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Re: THUNDER Discussion

Post by Ike » Mon Dec 06, 2010 2:26 pm

Applying the Cobb-Douglass equation to this economic concept can be done to easily solve the Fisher Equilibrium problem by transforming it into an equivalent homogenous degree 1 log-concave function. Von Neumann and Oskar Morgenstern proposed four axioms such as completeness and transitivity that govern the rationality people exist that is necessary to account for while calculating this economic quantity. One way of graphically illustrating this quantity with respect to two resources was illustrated in Francis Edgeworth’s Mathematical Psychics, and involves plotting various combinations of various quantities of two (*) resources for two party’s consumption. Indifference curves are graphic representations depicting various quantities of goods that, for a particular consumer, will keep this quantity constant. For 10 points, name this economic measure of satisfaction.
ANSWER: (economic) utility

This work criticizes American policy for not putting a cap on what percentage of an American household’s income is being used to pay off debts by illustrating how American presidential candidates would always choose a policy that does not increase economic growth in its chapter “The Bill Collector Cometh.” This work argues that the “monetary illusion” is that monetary policies go beyond impacting the “wage-price spiral,” arguing that although it may prevent short-run inflation, it does nothing to stop it. Another chapter of this work discusses how in consumers, emulation and advertising are the basis for the (*) “dependence effect,” the phenomenon that, as production rises, so does increase in desires. The first chapter of this work claims it goes against “currently accepted paradigms” that may make it seem its ideas are currently untenable. For 10 points, identify this work, followed up with The New Industrial State that popularized the term conventional wisdom, which was written by John Galbraith.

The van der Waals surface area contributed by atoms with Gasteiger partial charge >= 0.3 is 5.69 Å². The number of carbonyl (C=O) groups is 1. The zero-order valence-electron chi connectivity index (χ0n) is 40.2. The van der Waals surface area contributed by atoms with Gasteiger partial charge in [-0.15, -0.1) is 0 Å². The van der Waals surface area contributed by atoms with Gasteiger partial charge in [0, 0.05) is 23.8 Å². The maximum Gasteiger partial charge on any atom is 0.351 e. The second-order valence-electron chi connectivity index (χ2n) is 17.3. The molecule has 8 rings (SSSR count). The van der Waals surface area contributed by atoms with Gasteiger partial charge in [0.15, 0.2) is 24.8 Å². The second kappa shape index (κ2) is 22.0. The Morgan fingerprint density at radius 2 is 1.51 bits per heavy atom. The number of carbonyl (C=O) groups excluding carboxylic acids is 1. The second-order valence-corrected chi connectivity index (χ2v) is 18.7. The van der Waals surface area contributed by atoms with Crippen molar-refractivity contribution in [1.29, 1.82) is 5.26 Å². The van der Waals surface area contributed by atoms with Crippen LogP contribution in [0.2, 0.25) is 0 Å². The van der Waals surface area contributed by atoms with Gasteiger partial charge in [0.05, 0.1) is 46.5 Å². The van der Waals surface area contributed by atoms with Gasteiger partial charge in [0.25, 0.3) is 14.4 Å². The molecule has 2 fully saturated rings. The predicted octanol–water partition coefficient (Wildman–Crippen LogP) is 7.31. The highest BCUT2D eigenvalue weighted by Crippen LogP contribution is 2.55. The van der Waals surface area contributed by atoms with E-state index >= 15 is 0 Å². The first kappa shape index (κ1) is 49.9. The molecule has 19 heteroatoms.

ANSWER: The Affluent Society

Here you go.
Since I'm pretty weak at economics in relation to most other subcategories of SS I admit they may be not optimal. I fully appreciate any critique anyone can give. I'm also curious as to what people thought of me trying to include some non-traditional SS in this distro. Please, comment on that as well! I'll post all the answers here:

client centered therapy
Herculaneum
The Interpretation of Cultures
Talcott Parsons
Albert Schweitzer
Albert Bandura
superego
Maria Montessori
Joseph Nye
fundamental attribution error
The Affluent Society
Course in General Linguistics
iron law of wages
pleading no contest
Newton
The Bell Curve
(economic) utility
globalization
Solomon Asch
Uighurs
Greek Language
prospect theory
primogeniture
What is the third Estate?
Australia
imperialism
Klausewitz
various Simons
August Comte / sociology / Gilberto Freyre
The Organization Man / William Whyte / pedestrians
Daniel Bell / Capitalism / Samuel Huntington
The Higher Learning in America / Thorstein Veblen / Turgot
Claude Levi-Strauss / The Raw and the Cooked / alliance theory
contract / boilerplate / Pound
Mises / Hayek / Why I am not a Conservative
Hicksian Demand / efficiency / Nash equilibrium
Firms / Ronald Coase / Hotelling's Lemma
deviance / Merton / atavism
Prague, Trubetskoy, interlingua
human migration / Hernando de Soto / Aryan Invasion
cognitive maps / latency / Gestalt
Basques / W. Humboldt / language isolate
ZPD / Vygotsky / Piaget
extroversion and introversion / personality/ Allport
guilt culture / Benedict / saying thank you
Gregory Bateson / cybernetics / schizophrenia
Ideology and Utopia / K. Mannheim / Max Weber
Lorenz / E. O. Wilson / Sagan
social darwinsim / Francis Galton / William Graham Sumner
Alexander Berkman / Czolgosz / Proudhon
Prison Notebooks / Little Red Book / The History of the Russian Revolution
Trofim Lysenko / vernalization / Vladimir Lenin
Uxmal / Mayans / Chichen Itza
Fernand Braudel / the Mediterranean Sea / Wallerstein
Man's Search for Meaning / Frankl / concentration camp
The Hero With a Thousand Faces / Joseph Campbell / monomyth

PS - For what its worth, I'm actually of the same school of thought as Ted. Virtually everything he posted in his thread is something that I take close to heart when I write literature questions (of which I wrote 0.) I'm pointing this out not to denigrate Auroni's writing, but just that it strikes me as valuable to read and consider Ted's critiques seriously.
Ike